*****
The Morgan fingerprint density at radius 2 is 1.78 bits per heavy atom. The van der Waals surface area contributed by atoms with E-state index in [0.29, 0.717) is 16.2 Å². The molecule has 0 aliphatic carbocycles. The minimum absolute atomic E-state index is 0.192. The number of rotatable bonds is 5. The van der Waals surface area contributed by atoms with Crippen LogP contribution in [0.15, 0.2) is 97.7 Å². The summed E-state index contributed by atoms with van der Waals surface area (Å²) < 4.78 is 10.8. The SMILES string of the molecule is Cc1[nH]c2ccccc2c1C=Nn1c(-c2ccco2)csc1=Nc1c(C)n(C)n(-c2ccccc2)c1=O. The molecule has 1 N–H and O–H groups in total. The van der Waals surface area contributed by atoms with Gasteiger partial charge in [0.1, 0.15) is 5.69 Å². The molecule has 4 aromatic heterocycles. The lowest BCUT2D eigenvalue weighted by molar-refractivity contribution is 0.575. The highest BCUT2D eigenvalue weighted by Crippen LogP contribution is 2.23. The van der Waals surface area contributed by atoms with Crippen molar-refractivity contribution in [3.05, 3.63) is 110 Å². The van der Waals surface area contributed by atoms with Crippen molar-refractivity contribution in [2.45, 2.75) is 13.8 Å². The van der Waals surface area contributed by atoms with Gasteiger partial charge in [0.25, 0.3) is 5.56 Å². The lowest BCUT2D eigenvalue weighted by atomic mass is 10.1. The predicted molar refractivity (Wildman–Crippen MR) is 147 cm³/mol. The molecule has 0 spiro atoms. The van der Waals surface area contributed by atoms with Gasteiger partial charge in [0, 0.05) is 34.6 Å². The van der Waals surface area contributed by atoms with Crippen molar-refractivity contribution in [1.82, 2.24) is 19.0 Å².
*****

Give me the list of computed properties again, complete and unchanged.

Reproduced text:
The Morgan fingerprint density at radius 2 is 1.78 bits per heavy atom. The van der Waals surface area contributed by atoms with E-state index in [0.29, 0.717) is 16.2 Å². The molecule has 0 aliphatic carbocycles. The minimum absolute atomic E-state index is 0.192. The number of rotatable bonds is 5. The van der Waals surface area contributed by atoms with Crippen LogP contribution in [0.15, 0.2) is 97.7 Å². The summed E-state index contributed by atoms with van der Waals surface area (Å²) < 4.78 is 10.8. The SMILES string of the molecule is Cc1[nH]c2ccccc2c1C=Nn1c(-c2ccco2)csc1=Nc1c(C)n(C)n(-c2ccccc2)c1=O. The molecule has 1 N–H and O–H groups in total. The van der Waals surface area contributed by atoms with Gasteiger partial charge in [0.1, 0.15) is 5.69 Å². The molecule has 4 aromatic heterocycles. The lowest BCUT2D eigenvalue weighted by molar-refractivity contribution is 0.575. The highest BCUT2D eigenvalue weighted by Crippen LogP contribution is 2.23. The van der Waals surface area contributed by atoms with Crippen molar-refractivity contribution in [3.05, 3.63) is 110 Å². The van der Waals surface area contributed by atoms with Crippen molar-refractivity contribution in [2.45, 2.75) is 13.8 Å². The van der Waals surface area contributed by atoms with Gasteiger partial charge in [0.25, 0.3) is 5.56 Å². The lowest BCUT2D eigenvalue weighted by atomic mass is 10.1. The predicted molar refractivity (Wildman–Crippen MR) is 147 cm³/mol. The molecule has 0 spiro atoms. The van der Waals surface area contributed by atoms with Gasteiger partial charge in [0, 0.05) is 34.6 Å². The van der Waals surface area contributed by atoms with Crippen molar-refractivity contribution in [1.82, 2.24) is 19.0 Å².